Just hours before Governor Bentley took the oath of office, he gave a speech at a local prayer breakfast that some believe hurt Alabama. Now, a Jewish Rabbi is sounding off.More >>
Posted by: John Shryock - bio | email Reporter: Max Reiss - email
MONTGOMERY, AL (WSFA) - Before a crowd of reporters and Jewish leaders Wednesday, Governor Robert Bentley apologized for comments that many considered offensive towards non-Christians.
On the day he took office Bentley told a group at Dexter Avenue King Memorial Baptist Church in downtown Montgomery that anyone who wasn't a Christian wasn't his brother or sister.
"It was never my intention to disenfranchise anyone", said Bentley, who is a Southern Baptist deacon. "If I did make anyone of any faith feel disenfranchised, let me say I am sorry.
"I did not mean to offend anyone with my comments there," Bentley said to a group of religious leaders and reporters in his State Capitol office.
The Birmingham Jewish Federation organized the meeting, which had been planned for later, but was moved forward in light of the governor's comments on inauguration day.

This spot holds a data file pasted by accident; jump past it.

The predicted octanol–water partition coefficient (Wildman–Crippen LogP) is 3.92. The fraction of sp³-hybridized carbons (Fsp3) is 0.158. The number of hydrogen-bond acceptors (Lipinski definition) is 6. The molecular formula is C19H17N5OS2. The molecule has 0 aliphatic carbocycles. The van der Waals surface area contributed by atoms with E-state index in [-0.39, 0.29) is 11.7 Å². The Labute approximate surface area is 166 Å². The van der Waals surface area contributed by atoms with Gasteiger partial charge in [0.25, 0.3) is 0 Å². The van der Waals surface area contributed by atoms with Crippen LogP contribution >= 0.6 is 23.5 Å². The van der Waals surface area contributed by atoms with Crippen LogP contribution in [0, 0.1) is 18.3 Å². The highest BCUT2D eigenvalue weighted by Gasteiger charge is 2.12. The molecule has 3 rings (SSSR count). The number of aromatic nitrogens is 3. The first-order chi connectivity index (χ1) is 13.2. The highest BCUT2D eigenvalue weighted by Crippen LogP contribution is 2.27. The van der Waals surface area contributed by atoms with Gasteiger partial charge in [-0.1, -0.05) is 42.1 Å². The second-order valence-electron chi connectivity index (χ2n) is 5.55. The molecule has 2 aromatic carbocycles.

Those in attendance included: Rabbi Jonathan Miller of Birmingham, Reverend Steve Jones of Southside Baptist Church in Birmingham, Hope Melman of Birmingham, Joyce Spielberger,-Associate Executive Director of the Birmingham Jewish Federation, Lenora Pate -BJF Board Member, and Rabbi Elliot Stevens of Montgomery.
"I do not think the governor meant anything negative," Rabbi Stevens said.
The governor said when he made the comments to the church audience he assumed he was speaking as a private citizen and not as the Governor of Alabama.
Bentley reiterated a pledge he made during his inaugural address that he would govern fairly.
"As I have said before, I am the Governor of all of Alabama, regardless of race, socio-economic status or religion. I swore to uphold the Constitution of the United States and the Constitution of Alabama, and that includes protecting our right to worship as we please. I will always defend our freedom of religion."
When asked at a press conference following the meeting, if he considered those attending to be his brothers and sisters, Bentley responded "Yes, yes I do."